Welp, it looks like it’s time for my weekly dairy post! How about we tackle . . . quark?
(Note: “quark” is best vocalized loud and fast, like a cross between a goat’s bleat, a duck’s quack, and a dog’s bark: QUARK! Go on, try it. See? Wasn’t that fun?)
I didn’t know anything about quark — QUARK! — until a few weeks ago. Turns out, it’s a German soft cheese, sibling to the French fromage blanc (or frais, or whatever), and similar to cream cheese but made with milk instead of cream. It’s actually a lot like the yogurt cheese I make but without the yogurty tang (and the extra step of making the yogurt).
Quark yields a gratifyingly large amount: nearly two pouds per gallon of milk if you have high-fat milk (our Daisy milk only yields 1 pound 5 ounces). Also, it’s extremely simple: culture plus time, that’s it. If you plan things right, you’ll actually be asleep for the majority of the process.
Quark requires mesophilic starter which is expensive BUT I’ve learned that I can save the whey from the quark and use that as my mesophilic starter for futures quark, cottage cheese, monterey jack, etc. It’s brilliant! (Locals, I’ve got plenty and am willing to share.)
Since quark differs enough from cream cheese that we don’t use it as a substitute, at least not for fresh eating, figuring out how to use the quark has been a little challenging.
So far, I’ve used quark…
*in place of ricotta for lasagna-type dishes: fabulous.
*baked French toast: since I can detect a slight different flavor, I thought the kids might fuss, but they gobbled it up, syrup is magic. Also, since quark crumbles kinda like feta, it was way easier to layer with the bread — no sticky cream cheese to swear at!
baked fresh toast
leek and sausage, with a few fistfuls of quark and some leftover cuajada
I was skeptical about the cheesecake. I mean, I do already have the recipe for the perfect classic cheesecake in my files, and there was no way, I thought, a milk-based cheese with a slight texture could possibly compete, right? Right. EXCEPT, cheesecake made with quark is altogether different. More dense, and with a slight tang, it’s less like a dessert and more like a nutritious food. Like if we’re comparing cheesecakes to breads, a classic cheesecake would be a brioche while cheesecake made with quark would be a rustic wholegrain sourdough. Both are delicious.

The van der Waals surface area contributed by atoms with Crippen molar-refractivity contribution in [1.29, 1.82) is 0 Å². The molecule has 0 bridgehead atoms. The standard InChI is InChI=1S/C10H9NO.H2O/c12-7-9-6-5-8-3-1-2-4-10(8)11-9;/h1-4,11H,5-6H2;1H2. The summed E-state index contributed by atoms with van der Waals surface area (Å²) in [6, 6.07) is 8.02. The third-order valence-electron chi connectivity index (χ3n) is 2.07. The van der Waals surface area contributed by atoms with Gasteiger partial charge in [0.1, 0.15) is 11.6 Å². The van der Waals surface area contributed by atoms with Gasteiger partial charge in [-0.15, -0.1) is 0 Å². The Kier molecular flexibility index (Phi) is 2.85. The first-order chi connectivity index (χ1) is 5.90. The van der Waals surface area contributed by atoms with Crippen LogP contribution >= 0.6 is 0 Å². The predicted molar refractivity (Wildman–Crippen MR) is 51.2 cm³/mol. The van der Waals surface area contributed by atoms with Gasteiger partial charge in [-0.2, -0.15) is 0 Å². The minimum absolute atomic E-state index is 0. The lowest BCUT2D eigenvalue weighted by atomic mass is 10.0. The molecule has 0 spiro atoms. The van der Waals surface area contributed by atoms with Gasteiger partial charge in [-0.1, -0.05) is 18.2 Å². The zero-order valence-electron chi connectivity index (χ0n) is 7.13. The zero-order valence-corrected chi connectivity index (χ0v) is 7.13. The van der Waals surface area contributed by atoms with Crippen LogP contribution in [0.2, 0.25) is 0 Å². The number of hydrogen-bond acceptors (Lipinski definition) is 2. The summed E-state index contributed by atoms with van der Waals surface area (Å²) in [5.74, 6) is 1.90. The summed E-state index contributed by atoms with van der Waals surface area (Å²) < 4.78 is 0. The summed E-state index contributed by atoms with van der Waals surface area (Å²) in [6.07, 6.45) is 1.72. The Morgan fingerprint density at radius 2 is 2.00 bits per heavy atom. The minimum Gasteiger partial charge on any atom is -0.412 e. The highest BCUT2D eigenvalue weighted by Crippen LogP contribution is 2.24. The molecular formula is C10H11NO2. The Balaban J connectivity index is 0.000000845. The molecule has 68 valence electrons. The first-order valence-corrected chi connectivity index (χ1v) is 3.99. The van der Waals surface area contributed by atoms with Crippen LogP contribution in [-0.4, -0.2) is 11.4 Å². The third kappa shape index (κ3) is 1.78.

Eating the cheesecake, one of my girlfriends actually got emotional — Oh, Jennifer, she whispered, her eyes welling up (or did I imagine that?), this is incredible! — and another declared she liked it even better than regular cheesecake. Cheesecake of the traditional sort, she said, is so rich she can only handle a couple bites, but this? This now, she could do.
My husband and I agree that this cheese requires a tart fruit sauce, and lots of it. For our small group supper the other night, I served the cake with sugared peach slices and they just didn’t pack the right punch. However, the leftover berry drizzle that I brought home from the diner (that they used on their weekend waffles) was perfect, as would be this red raspberry sauce. Saucy and bright, that’s the goal.
Save a quart of the quark’s whey to use in other cheesemaking recipes that call for mesophilic starter, like cottage cheese and monterey jack. (I generally substitute about ¼ cup whey for every ⅛ teaspoon of dry culture.) The whey should hold in the fridge for at least three weeks, and maybe longer.
In the evening before bed:
Heat the milk to 85 degrees. Gently stir in the whey, and then the diluted rennet. Pour the mixture into a gallon jar (or keep it in the kettle), lid, and let sit at room temperature overnight, approximately 12-14 hours.
In the morning:
Using a long serrated bread knife, roughly cut the curd into squares. Let sit for 5 minutes. Pour the curd into a cheesecloth-lined strainer (don’t forget to save some of the whey for your next batch!), tie up the ends, and hang for about six hours.
Dump the cheese — QUARK! — into a bowl and stir in the salt (I’ve used as little as a half teaspoon and as much as two). Transfer to the fridge — it should hold for about three weeks — and use it in recipes that call for cream cheese or ricotta.
One gallon of milk should yield about 1½ to 2 pounds of quark, depending on the fat content of your milk.
(because “Quark Cheesecake” just sounds wrong)
Use this recipe, but substitute quark for the cream cheese, and double up on the fruit sauce.